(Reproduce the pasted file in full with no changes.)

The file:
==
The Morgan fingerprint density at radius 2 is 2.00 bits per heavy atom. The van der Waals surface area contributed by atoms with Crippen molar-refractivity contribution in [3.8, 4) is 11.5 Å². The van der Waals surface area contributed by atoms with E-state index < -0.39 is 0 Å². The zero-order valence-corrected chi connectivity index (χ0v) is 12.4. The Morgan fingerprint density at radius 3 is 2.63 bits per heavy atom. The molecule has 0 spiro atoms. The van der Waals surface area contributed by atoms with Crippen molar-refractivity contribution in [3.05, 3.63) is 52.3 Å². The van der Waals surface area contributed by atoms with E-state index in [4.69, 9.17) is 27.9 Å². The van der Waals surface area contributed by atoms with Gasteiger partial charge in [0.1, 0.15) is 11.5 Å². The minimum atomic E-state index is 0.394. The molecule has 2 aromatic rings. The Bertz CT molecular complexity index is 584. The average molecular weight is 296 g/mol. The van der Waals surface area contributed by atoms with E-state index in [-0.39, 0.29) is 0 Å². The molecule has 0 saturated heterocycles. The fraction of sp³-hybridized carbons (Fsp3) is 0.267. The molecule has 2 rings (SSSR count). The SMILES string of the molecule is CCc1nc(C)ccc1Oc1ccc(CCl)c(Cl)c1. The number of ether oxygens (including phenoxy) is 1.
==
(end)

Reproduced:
The Morgan fingerprint density at radius 2 is 2.00 bits per heavy atom. The van der Waals surface area contributed by atoms with Crippen molar-refractivity contribution in [3.8, 4) is 11.5 Å². The van der Waals surface area contributed by atoms with E-state index < -0.39 is 0 Å². The zero-order valence-corrected chi connectivity index (χ0v) is 12.4. The Morgan fingerprint density at radius 3 is 2.63 bits per heavy atom. The molecule has 0 spiro atoms. The van der Waals surface area contributed by atoms with Crippen molar-refractivity contribution in [3.05, 3.63) is 52.3 Å². The van der Waals surface area contributed by atoms with E-state index in [4.69, 9.17) is 27.9 Å². The van der Waals surface area contributed by atoms with Gasteiger partial charge in [0.1, 0.15) is 11.5 Å². The minimum atomic E-state index is 0.394. The molecule has 2 aromatic rings. The Bertz CT molecular complexity index is 584. The average molecular weight is 296 g/mol. The van der Waals surface area contributed by atoms with E-state index in [-0.39, 0.29) is 0 Å². The molecule has 0 saturated heterocycles. The fraction of sp³-hybridized carbons (Fsp3) is 0.267. The molecule has 2 rings (SSSR count). The SMILES string of the molecule is CCc1nc(C)ccc1Oc1ccc(CCl)c(Cl)c1. The number of ether oxygens (including phenoxy) is 1.